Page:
Today we have a guest blog from Dan Corry, the Chief Executive of NPC reflecting on the measurement of young people’s wellbeing.
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Dan Corry, Chief Executive NPC
Many of the charities we work with at NPC are trying in different ways to improve the wellbeing of one group or other. But perhaps nowhere is it more important than in thinking about children. Well-being is strongly connected to concepts like resilience, self esteem and self worth, qualities that if present can lead to a fulfilling life whatever the knock backs. Their absence can make for a very difficult future.
The general concept of well-being has enjoyed political backing at the highest level. Yet despite experts agreeing that young people’s school achievement is linked to their well-being. and the efforts of charities like the Children’s Society, we are still frustratingly short of finding an effective way to measure and monitor well-being among children, and to giving it the prominence in policy-making it deserves.
Ofsted have not helped in this. Since 2011 they have shifted their focus towards ‘academic excellence’ and increasingly away from what the Secretary of State disregarded as ‘peripherals’. The Office of National Statistics (ONS) has started to measure adult well-being, but is only scoping how to apply this process to children.
Here at NPC we have tried to fill this space by creating something that is easy to use for charities and others, and is academically rigorous . We launched our own Well-being Measure in 2011, after three years developing and piloting the content. Adapting years of work by researchers and academics, it uses a simple online questionnaire to assess the well-being of 11-16 year-olds under eight criteria: self-esteem; emotional well-being; resilience; satisfaction with friends, family, community and school; and life satisfaction.
This means taking an entirely subjective approach, with young people asked to record how they feel about aspects of their lives. This contrasts with ONS proposals, for example, which would focus only on objective measures like sports participation and health. The ideal would be to combine the two—but it should be noted that there has been increasing recognition of the value of subjective approaches in recent years.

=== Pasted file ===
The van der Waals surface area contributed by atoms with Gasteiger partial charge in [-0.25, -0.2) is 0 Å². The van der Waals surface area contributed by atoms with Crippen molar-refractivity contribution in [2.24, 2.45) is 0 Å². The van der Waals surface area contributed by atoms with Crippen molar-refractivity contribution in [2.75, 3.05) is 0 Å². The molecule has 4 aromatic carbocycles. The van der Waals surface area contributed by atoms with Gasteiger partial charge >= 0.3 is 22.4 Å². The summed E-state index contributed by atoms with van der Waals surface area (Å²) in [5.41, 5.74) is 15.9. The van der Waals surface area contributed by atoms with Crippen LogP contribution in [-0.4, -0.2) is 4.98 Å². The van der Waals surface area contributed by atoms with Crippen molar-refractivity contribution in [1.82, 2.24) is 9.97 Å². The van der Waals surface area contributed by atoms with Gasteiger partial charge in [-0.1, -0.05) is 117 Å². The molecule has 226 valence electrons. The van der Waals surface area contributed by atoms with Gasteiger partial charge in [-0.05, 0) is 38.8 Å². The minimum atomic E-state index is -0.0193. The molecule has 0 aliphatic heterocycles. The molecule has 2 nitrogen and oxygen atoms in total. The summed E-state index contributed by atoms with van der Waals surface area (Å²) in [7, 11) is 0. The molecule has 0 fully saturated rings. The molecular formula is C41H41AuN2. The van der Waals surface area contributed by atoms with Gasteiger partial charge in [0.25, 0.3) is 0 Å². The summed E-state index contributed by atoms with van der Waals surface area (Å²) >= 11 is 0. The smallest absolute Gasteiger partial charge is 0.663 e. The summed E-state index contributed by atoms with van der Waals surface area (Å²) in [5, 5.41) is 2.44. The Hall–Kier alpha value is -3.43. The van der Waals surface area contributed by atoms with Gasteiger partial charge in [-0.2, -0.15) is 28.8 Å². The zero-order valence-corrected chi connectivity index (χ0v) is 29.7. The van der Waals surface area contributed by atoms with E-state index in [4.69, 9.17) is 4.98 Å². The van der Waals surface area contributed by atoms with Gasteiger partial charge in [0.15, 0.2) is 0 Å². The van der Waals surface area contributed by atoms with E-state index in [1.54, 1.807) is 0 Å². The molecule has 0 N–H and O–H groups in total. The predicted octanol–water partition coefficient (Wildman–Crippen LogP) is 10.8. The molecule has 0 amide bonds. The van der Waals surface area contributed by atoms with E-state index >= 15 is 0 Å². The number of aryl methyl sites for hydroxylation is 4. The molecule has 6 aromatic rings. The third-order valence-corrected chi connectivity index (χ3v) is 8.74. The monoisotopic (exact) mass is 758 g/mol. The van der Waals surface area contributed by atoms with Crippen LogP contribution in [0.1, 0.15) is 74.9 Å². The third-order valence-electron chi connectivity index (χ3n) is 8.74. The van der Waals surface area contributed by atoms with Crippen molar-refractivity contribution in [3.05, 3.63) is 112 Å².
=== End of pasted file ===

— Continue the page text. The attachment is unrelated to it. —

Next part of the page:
Since 2011, our Well-being Measure has been used by more than 50 charities, schools and local authorities, typically to measure the well-being of children both before and after an activity or intervention. This gives some sense of the impact that activity has had on their lives—and in the last three years, the Measure has helped us learn more about the well-being of around 7,000 young people.
Analysing this data, some of the results paint a reassuring picture of children’s lives. Family and friends play an important role. Very large percentages respond positively to statements about them: for example, 90% agreed ‘my friends are great’, 93% ‘I have a lot of fun with my friends, 86% ‘my parents treat me fairly’.
But at the other end of the scale, the greatest dissatisfaction is linked to local community and anxiety. Only 48% agreed that ‘there are lots of fun things to do where I lived’, while 35% children said they ‘worried a lot’ and 24% agreed ‘I am nervous or tense’. Analysis of the data also suggests some alarming fall-offs in well-being for girls in their teenage years, perhaps due to the pressures posed through new technology and abuse or coercion through social media.
We are continuing to develop the Well-being Measure and apply it in new settings. Since last year we have been working with the London Mayor’s Fund to measure change among young people involved in their Be the Best you can Be! programme. It is also being adapted for use with the Tri-Borough London authorities—Westminster, Hammersmith and Fulham, and Kensington and Chelsea—so that it can work with children with special needs. (edited to add this is now available).
Measuring well-being is a process which probably never finishes. It’ll always need adaptations and tweaks along the way, so that we can catch as much high-quality, useable data as possible. But at a time when the connections between happiness, achievement and prosperity are under discussion, NPC is proud to have started taking those steps.